[given that i am talking about ‘open’ podcasts here – user generated (argh) – as opposed to music/video/protected shopping/purchases with their own DRM.]
You don’t have to be able to read the ZUNESTONES to see it. Do you?
ps: When are Google or Yahoo! going to produce a device? They should! 😉
pps: people who know me personally, will know that I am a huge love love and passionate user of gadgets. I have been on this crusade for a while. 😉
Also, RSS is way more popular than ATOM. (It’s easier imho)
Well, after ages of thinking and and coding, I have managed to do a huge overhaul of the podcast.com code, mainly in the directory / feed folder rendering department.
Ever since I built the first rendition of the renderer. I knew I’d have to rethink it somewhat, to cope with many, many users without losing the very cool functionality that I have put in there (for good reason).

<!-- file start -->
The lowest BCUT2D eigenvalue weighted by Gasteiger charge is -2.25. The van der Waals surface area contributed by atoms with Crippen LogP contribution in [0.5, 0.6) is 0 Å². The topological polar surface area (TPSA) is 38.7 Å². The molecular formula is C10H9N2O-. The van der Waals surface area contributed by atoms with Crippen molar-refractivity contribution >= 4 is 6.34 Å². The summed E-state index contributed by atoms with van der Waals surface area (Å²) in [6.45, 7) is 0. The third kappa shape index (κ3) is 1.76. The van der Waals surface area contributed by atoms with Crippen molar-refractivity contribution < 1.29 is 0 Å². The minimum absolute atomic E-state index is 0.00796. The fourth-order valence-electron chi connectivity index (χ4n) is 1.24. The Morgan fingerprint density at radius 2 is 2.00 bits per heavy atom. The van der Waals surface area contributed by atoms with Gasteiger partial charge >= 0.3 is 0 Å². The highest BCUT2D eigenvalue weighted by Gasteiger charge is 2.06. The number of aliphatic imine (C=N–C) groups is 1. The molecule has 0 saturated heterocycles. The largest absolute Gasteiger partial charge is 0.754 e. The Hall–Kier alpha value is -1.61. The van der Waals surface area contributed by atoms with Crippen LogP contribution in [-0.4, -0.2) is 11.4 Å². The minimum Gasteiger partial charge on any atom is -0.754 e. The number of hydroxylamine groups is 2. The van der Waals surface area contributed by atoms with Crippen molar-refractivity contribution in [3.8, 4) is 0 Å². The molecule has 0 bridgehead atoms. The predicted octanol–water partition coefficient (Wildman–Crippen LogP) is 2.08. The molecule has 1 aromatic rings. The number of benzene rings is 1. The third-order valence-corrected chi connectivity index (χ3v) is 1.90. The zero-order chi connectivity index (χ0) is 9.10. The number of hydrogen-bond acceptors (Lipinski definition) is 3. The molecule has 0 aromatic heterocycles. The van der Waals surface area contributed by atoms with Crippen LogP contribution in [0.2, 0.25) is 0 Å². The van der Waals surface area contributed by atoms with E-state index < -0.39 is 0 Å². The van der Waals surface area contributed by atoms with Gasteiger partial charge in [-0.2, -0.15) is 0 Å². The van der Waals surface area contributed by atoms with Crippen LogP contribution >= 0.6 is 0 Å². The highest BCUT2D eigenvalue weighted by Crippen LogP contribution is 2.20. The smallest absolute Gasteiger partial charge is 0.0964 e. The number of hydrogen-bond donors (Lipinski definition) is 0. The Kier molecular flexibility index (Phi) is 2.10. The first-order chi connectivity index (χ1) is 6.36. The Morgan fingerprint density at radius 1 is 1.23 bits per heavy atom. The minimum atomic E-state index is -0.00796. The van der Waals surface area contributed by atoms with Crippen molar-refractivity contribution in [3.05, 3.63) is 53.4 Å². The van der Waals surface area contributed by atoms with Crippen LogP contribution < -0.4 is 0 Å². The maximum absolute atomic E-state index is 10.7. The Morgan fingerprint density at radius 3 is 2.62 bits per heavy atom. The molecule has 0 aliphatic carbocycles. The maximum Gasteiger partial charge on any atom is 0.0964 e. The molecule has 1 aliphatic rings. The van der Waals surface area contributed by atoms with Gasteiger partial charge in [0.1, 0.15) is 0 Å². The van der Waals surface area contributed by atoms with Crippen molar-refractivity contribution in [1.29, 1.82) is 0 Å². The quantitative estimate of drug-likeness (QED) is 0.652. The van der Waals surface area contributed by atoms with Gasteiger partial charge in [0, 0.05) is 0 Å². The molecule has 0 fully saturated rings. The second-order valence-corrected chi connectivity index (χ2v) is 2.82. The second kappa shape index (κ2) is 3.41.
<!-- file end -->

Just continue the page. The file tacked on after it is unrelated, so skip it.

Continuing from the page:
Now you will find that the site loads ALOT faster. A quick peek at the OPML for each folder (see the red opml icons – which may change – when you open a feed folder) will show you that we use inclusion at every level now. This helps the whole system to scale.
Also, this means that one user can now link easily to another user’s folder without breaking the ‘tree’. It works with internally generated and managed ‘feed folders’ (creating OPML) as well as external OPML.
When you view a feed, you will also notice with added a link to show ‘where’ this feed appears in our users’ folder structures. (OK.. not so many users as yet, but we hope to add to them by the end of October) Also, you’ll see a button to show single-click subscription methods will a list of chicklets.
Another cool thing you should see is that EVERY folder has a permalink url – also with some links to add to del.icio.us or digg
We want the data here to work EVERYWHERE. We have an opportunity to work with EVERYONE.
We love you guys. Now I gotta do me a podcast! 🙂